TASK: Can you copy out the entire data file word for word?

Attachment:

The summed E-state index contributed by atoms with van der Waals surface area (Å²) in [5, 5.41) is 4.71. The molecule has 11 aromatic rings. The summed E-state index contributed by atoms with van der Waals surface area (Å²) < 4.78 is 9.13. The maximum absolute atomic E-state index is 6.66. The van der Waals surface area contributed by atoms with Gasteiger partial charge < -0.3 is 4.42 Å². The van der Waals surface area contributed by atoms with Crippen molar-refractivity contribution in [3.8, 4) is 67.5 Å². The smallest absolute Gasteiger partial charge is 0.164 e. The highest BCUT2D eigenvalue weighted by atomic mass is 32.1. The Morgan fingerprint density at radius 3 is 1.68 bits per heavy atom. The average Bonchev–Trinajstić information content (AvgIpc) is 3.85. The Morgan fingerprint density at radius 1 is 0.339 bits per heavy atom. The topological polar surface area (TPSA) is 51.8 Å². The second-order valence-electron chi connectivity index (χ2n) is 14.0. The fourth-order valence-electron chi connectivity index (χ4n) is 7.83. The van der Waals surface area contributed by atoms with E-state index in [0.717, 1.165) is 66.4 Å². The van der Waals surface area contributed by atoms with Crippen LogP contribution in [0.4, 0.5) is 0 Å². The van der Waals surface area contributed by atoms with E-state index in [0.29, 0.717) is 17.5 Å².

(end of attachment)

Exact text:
The summed E-state index contributed by atoms with van der Waals surface area (Å²) in [5, 5.41) is 4.71. The molecule has 11 aromatic rings. The summed E-state index contributed by atoms with van der Waals surface area (Å²) < 4.78 is 9.13. The maximum absolute atomic E-state index is 6.66. The van der Waals surface area contributed by atoms with Gasteiger partial charge < -0.3 is 4.42 Å². The van der Waals surface area contributed by atoms with Crippen molar-refractivity contribution in [3.8, 4) is 67.5 Å². The smallest absolute Gasteiger partial charge is 0.164 e. The highest BCUT2D eigenvalue weighted by atomic mass is 32.1. The Morgan fingerprint density at radius 3 is 1.68 bits per heavy atom. The average Bonchev–Trinajstić information content (AvgIpc) is 3.85. The Morgan fingerprint density at radius 1 is 0.339 bits per heavy atom. The topological polar surface area (TPSA) is 51.8 Å². The second-order valence-electron chi connectivity index (χ2n) is 14.0. The fourth-order valence-electron chi connectivity index (χ4n) is 7.83. The van der Waals surface area contributed by atoms with E-state index in [0.717, 1.165) is 66.4 Å². The van der Waals surface area contributed by atoms with Crippen LogP contribution in [0.4, 0.5) is 0 Å². The van der Waals surface area contributed by atoms with E-state index in [0.29, 0.717) is 17.5 Å².